A report from industry journal Automotive News has outlined how Fiat Chrysler and Peugeot Citroen could save money and make production more efficient.
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The Alfa Romeo Tonale compact crossover could be built on the same platform as the Peugeot 208, thanks to the recently-signed merger between Fiat Chrysler and Peugeot Citroen.

According to Automotive News Europe, the first Fiat Chrysler model based on the CMP chassis used in the new-generation Peugeot 208 city hatchback could be a small Alfa Romeo crossover.

The report says the crossover will be complete with a battery-only variant, and is set to launch in 2022. Although the timeframe is slightly later than initial details laid out by various leaks, the remainder of the details are in keeping with what we know of the Tonale.

Current wisdom suggests the Tonale will be built on the same front- and all-wheel drive architecture as the Jeep Renegade and Fiat 500X.

But PSA Group has shown a willingness to halt the development of cars near production-readiness in search of greater platform efficiencies – the Opel Corsa was meant to be built on a GM platform and almost ready to launch, before PSA Group took over and moved it onto the CMP platform.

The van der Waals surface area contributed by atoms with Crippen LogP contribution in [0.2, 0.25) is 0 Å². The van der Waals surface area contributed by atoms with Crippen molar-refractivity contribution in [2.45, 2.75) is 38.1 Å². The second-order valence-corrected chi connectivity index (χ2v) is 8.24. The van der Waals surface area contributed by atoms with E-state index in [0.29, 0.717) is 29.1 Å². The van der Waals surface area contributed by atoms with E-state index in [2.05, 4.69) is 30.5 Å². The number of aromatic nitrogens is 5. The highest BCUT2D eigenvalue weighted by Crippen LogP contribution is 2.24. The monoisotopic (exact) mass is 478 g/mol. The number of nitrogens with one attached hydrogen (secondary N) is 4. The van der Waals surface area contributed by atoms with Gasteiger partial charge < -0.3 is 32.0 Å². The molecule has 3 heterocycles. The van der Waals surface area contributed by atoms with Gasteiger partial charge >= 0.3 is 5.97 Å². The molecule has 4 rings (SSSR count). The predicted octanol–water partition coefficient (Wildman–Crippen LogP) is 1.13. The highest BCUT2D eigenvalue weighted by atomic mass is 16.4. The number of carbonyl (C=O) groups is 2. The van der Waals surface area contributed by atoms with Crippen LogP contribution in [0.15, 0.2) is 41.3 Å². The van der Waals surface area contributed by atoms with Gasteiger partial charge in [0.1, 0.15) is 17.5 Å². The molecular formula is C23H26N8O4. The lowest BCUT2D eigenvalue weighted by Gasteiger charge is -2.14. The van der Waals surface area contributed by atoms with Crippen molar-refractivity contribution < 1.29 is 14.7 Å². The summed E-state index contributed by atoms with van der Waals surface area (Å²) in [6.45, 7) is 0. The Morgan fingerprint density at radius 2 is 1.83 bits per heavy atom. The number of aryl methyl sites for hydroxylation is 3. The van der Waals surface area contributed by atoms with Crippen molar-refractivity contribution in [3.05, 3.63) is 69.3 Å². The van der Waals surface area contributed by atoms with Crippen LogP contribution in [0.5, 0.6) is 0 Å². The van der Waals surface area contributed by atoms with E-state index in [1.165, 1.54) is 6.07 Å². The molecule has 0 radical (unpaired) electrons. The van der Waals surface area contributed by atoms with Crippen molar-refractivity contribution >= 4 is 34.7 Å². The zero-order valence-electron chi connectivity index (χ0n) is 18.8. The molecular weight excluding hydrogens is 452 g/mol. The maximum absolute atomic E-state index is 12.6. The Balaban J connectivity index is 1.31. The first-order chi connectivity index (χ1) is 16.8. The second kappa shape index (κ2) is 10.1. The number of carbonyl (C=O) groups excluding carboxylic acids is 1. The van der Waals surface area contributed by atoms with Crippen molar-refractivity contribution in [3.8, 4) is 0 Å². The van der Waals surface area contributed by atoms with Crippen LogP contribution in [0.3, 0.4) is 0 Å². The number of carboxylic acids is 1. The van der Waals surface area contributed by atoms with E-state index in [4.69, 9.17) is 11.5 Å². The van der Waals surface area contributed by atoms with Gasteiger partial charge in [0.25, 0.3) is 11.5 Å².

According to the plan laid out by FCA and PSA when their merger was signed, three million cars would be built on a compact/midsized platform every year, with a further 2.6 million on a small platform.

The report says the small platform will be PSA Group's existing CMP architecture – currently underpinning the new Peugeot 208 and Opel Corsa – and the larger on will be the EMP2 chassis used in everything from the Peugeot 3008 to the current 508 liftback and wagon.

Both are designed to support petrol, diesel and electric powertrains.

Unlike FCA's comparable platforms, both of these PSA architectures are only a few years old, contain more lightweight materials, and have been designed to accommodate low-carbon propulsion systems, such as plug-in hybrid and fully electric powertrains.

Based on 2018 numbers, the merged automaker will be the world's fourth largest — behind the Volkswagen Group, Toyota and the Renault Nissan Mitsubishi Alliance — with annual sales of around 8.7 million vehicles.

Fiat Chrysler's existing large SUV and pickup truck platforms will carry over, while the upcoming 500e won't be affected by the switch to the CMP and EMP platforms because it's too far advanced in its development.